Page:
Microsoft posted a more public acknowledgment of the issue Monday afternoon on its Windows Team Blog. Wrote Chris Jones, a vice president for Windows Live services:

Beginning on December 30th we had an issue with Windows Live Hotmail that impacted 17,355 accounts. Customers impacted temporarily lost the contents of their mailbox through the course of mailbox load balancing between servers. We identified the root cause and restored mail to the impacted accounts as of yesterday evening, January 2nd. As with all incidents like this, we will fully investigate the cause and will take steps to prevent this from happening again. We're very sorry for the inconvenience this may have caused to you, our customers and partners.

That explanation makes it clear that only a small minority of Hotmail's 280 million active users suffered this outage. It does, however, leave room for a fair amount of speculation about just what pushed things off the rails. Were you among the Hotmail users hit with a blank inbox this weekend? If so, care to suggest your own theory in a comment?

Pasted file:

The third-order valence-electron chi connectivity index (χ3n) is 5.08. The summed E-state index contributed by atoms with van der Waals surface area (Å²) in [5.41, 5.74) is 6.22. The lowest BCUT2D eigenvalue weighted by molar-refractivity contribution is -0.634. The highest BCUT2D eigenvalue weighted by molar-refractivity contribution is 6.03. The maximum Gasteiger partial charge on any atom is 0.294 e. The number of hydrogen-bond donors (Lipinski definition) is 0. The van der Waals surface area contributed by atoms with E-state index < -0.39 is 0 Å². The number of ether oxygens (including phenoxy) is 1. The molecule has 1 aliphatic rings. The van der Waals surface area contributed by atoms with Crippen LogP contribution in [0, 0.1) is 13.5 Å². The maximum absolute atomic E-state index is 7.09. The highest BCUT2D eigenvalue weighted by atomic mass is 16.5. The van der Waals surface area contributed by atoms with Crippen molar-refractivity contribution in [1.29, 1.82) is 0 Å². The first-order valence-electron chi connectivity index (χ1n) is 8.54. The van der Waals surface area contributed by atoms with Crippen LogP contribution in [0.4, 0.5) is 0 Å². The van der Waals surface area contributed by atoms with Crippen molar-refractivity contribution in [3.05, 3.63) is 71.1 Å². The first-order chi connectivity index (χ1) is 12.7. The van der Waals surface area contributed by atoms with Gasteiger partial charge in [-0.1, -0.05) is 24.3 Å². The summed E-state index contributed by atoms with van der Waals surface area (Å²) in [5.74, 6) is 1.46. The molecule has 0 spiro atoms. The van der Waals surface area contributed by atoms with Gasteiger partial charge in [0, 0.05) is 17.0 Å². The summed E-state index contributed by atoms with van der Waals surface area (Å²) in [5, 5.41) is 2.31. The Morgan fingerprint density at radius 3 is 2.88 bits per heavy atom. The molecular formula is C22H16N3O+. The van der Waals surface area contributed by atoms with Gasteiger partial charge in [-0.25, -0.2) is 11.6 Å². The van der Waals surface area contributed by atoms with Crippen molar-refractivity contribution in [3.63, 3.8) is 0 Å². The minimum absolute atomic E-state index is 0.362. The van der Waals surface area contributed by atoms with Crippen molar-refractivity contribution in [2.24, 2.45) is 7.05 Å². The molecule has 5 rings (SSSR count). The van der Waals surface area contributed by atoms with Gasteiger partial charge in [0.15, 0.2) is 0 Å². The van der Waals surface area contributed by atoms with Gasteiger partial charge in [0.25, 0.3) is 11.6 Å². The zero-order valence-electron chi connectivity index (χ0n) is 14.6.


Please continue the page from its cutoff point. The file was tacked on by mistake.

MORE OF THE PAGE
Update, 1/7/11: You can stop theorizing. Microsoft posted a much more detailed explanation yesterday. In this case, Hotmail's standard diagnostic routine of creating test accounts to monitor the service's working went awry:

we had an error in a script that inadvertently removed the directory records of a small number of real user accounts along with a set of test accounts. Please note that the email messages and folders of impacted users were not deleted; only their inbox location in the directory servers was removed.

Fortunately, Microsoft's Mike Schackwitz writes, things should be fine now--"we had 100% recovery of existing email and folders in the affected accounts"--with one exception:

The only unfortunate exception to this statement is that, if you were affected by this incident and you didn't sign in to your account between the time of the incident and the time your account was restored, then any messages sent to your account during that time would have bounced.

Is your inbox still missing messages, or are things fully back to normal in your Hotmail account? We're still accepting comments on this, so let me know.